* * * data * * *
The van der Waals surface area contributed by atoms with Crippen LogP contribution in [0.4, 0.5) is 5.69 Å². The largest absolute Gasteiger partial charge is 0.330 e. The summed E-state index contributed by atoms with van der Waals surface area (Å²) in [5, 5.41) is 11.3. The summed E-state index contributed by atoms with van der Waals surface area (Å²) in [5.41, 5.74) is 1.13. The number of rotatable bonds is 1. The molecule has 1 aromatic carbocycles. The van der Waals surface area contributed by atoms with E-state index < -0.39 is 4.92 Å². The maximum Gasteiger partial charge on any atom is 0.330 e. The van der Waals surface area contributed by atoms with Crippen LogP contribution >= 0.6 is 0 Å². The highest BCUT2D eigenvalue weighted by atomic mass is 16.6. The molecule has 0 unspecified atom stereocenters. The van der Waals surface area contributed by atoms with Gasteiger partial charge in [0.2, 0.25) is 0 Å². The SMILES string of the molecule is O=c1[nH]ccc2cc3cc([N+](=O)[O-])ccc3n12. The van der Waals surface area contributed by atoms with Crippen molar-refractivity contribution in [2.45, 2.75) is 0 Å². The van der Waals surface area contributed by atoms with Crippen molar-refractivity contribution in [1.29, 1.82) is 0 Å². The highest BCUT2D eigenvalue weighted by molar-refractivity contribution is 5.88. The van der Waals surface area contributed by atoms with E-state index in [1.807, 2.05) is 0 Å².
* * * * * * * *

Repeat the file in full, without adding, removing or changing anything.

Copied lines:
The van der Waals surface area contributed by atoms with Crippen LogP contribution in [0.4, 0.5) is 5.69 Å². The largest absolute Gasteiger partial charge is 0.330 e. The summed E-state index contributed by atoms with van der Waals surface area (Å²) in [5, 5.41) is 11.3. The summed E-state index contributed by atoms with van der Waals surface area (Å²) in [5.41, 5.74) is 1.13. The number of rotatable bonds is 1. The molecule has 1 aromatic carbocycles. The van der Waals surface area contributed by atoms with E-state index < -0.39 is 4.92 Å². The maximum Gasteiger partial charge on any atom is 0.330 e. The van der Waals surface area contributed by atoms with Crippen LogP contribution >= 0.6 is 0 Å². The highest BCUT2D eigenvalue weighted by atomic mass is 16.6. The molecule has 0 unspecified atom stereocenters. The van der Waals surface area contributed by atoms with Gasteiger partial charge in [0.2, 0.25) is 0 Å². The SMILES string of the molecule is O=c1[nH]ccc2cc3cc([N+](=O)[O-])ccc3n12. The van der Waals surface area contributed by atoms with Crippen molar-refractivity contribution in [2.45, 2.75) is 0 Å². The van der Waals surface area contributed by atoms with Crippen molar-refractivity contribution in [1.29, 1.82) is 0 Å². The highest BCUT2D eigenvalue weighted by molar-refractivity contribution is 5.88. The van der Waals surface area contributed by atoms with E-state index in [1.807, 2.05) is 0 Å².